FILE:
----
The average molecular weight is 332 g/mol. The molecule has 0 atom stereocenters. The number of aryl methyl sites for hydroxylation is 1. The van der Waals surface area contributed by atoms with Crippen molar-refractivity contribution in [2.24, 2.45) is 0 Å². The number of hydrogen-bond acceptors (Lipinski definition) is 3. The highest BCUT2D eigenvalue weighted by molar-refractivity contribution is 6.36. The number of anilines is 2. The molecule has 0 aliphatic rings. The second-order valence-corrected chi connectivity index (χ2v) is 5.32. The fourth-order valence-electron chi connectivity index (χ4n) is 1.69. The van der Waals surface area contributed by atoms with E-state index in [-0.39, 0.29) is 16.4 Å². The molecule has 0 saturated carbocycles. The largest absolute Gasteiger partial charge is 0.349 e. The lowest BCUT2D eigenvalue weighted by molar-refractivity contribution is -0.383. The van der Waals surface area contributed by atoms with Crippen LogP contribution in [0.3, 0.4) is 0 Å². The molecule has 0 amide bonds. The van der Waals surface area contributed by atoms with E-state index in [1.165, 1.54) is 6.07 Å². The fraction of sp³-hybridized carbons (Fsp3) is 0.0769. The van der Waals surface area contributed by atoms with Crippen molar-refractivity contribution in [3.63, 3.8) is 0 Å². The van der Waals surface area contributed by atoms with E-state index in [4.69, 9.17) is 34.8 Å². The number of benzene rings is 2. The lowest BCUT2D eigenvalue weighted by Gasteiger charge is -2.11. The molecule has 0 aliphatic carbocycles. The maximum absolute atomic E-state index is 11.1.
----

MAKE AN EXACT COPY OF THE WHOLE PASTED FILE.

The average molecular weight is 332 g/mol. The molecule has 0 atom stereocenters. The number of aryl methyl sites for hydroxylation is 1. The van der Waals surface area contributed by atoms with Crippen molar-refractivity contribution in [2.24, 2.45) is 0 Å². The number of hydrogen-bond acceptors (Lipinski definition) is 3. The highest BCUT2D eigenvalue weighted by molar-refractivity contribution is 6.36. The number of anilines is 2. The molecule has 0 aliphatic rings. The second-order valence-corrected chi connectivity index (χ2v) is 5.32. The fourth-order valence-electron chi connectivity index (χ4n) is 1.69. The van der Waals surface area contributed by atoms with E-state index in [-0.39, 0.29) is 16.4 Å². The molecule has 0 saturated carbocycles. The largest absolute Gasteiger partial charge is 0.349 e. The lowest BCUT2D eigenvalue weighted by molar-refractivity contribution is -0.383. The van der Waals surface area contributed by atoms with Crippen LogP contribution in [0.3, 0.4) is 0 Å². The molecule has 0 amide bonds. The van der Waals surface area contributed by atoms with E-state index in [1.165, 1.54) is 6.07 Å². The fraction of sp³-hybridized carbons (Fsp3) is 0.0769. The van der Waals surface area contributed by atoms with Crippen molar-refractivity contribution in [3.63, 3.8) is 0 Å². The van der Waals surface area contributed by atoms with E-state index in [4.69, 9.17) is 34.8 Å². The number of benzene rings is 2. The lowest BCUT2D eigenvalue weighted by Gasteiger charge is -2.11. The molecule has 0 aliphatic carbocycles. The maximum absolute atomic E-state index is 11.1.